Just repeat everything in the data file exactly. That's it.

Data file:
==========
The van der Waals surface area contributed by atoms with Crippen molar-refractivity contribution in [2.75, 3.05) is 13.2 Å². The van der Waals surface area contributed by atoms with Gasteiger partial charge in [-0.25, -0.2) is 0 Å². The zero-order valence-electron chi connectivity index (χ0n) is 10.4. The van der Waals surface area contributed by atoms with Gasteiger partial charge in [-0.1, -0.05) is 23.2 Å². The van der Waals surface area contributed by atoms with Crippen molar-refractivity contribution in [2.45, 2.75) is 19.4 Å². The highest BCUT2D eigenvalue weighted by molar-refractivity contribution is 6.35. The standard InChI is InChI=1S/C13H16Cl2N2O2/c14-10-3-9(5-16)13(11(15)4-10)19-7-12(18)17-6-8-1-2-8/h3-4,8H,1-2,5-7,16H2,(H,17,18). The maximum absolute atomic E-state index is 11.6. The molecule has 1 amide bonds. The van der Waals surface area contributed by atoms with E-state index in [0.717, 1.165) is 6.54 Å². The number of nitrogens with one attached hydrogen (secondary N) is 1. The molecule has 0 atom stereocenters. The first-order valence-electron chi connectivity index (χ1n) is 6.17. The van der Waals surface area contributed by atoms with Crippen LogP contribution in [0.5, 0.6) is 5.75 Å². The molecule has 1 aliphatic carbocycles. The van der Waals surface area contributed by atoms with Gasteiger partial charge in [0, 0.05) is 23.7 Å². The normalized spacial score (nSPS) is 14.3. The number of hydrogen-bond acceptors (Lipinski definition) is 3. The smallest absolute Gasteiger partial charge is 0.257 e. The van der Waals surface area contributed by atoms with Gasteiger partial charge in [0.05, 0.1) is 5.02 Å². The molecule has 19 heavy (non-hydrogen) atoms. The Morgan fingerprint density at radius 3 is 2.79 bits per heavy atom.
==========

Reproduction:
The van der Waals surface area contributed by atoms with Crippen molar-refractivity contribution in [2.75, 3.05) is 13.2 Å². The van der Waals surface area contributed by atoms with Gasteiger partial charge in [-0.25, -0.2) is 0 Å². The zero-order valence-electron chi connectivity index (χ0n) is 10.4. The van der Waals surface area contributed by atoms with Gasteiger partial charge in [-0.1, -0.05) is 23.2 Å². The van der Waals surface area contributed by atoms with Crippen molar-refractivity contribution in [2.45, 2.75) is 19.4 Å². The highest BCUT2D eigenvalue weighted by molar-refractivity contribution is 6.35. The standard InChI is InChI=1S/C13H16Cl2N2O2/c14-10-3-9(5-16)13(11(15)4-10)19-7-12(18)17-6-8-1-2-8/h3-4,8H,1-2,5-7,16H2,(H,17,18). The maximum absolute atomic E-state index is 11.6. The molecule has 1 amide bonds. The van der Waals surface area contributed by atoms with E-state index in [0.717, 1.165) is 6.54 Å². The number of nitrogens with one attached hydrogen (secondary N) is 1. The molecule has 0 atom stereocenters. The first-order valence-electron chi connectivity index (χ1n) is 6.17. The van der Waals surface area contributed by atoms with Crippen LogP contribution in [0.5, 0.6) is 5.75 Å². The molecule has 1 aliphatic carbocycles. The van der Waals surface area contributed by atoms with Gasteiger partial charge in [0, 0.05) is 23.7 Å². The normalized spacial score (nSPS) is 14.3. The number of hydrogen-bond acceptors (Lipinski definition) is 3. The smallest absolute Gasteiger partial charge is 0.257 e. The van der Waals surface area contributed by atoms with Gasteiger partial charge in [0.05, 0.1) is 5.02 Å². The molecule has 19 heavy (non-hydrogen) atoms. The Morgan fingerprint density at radius 3 is 2.79 bits per heavy atom.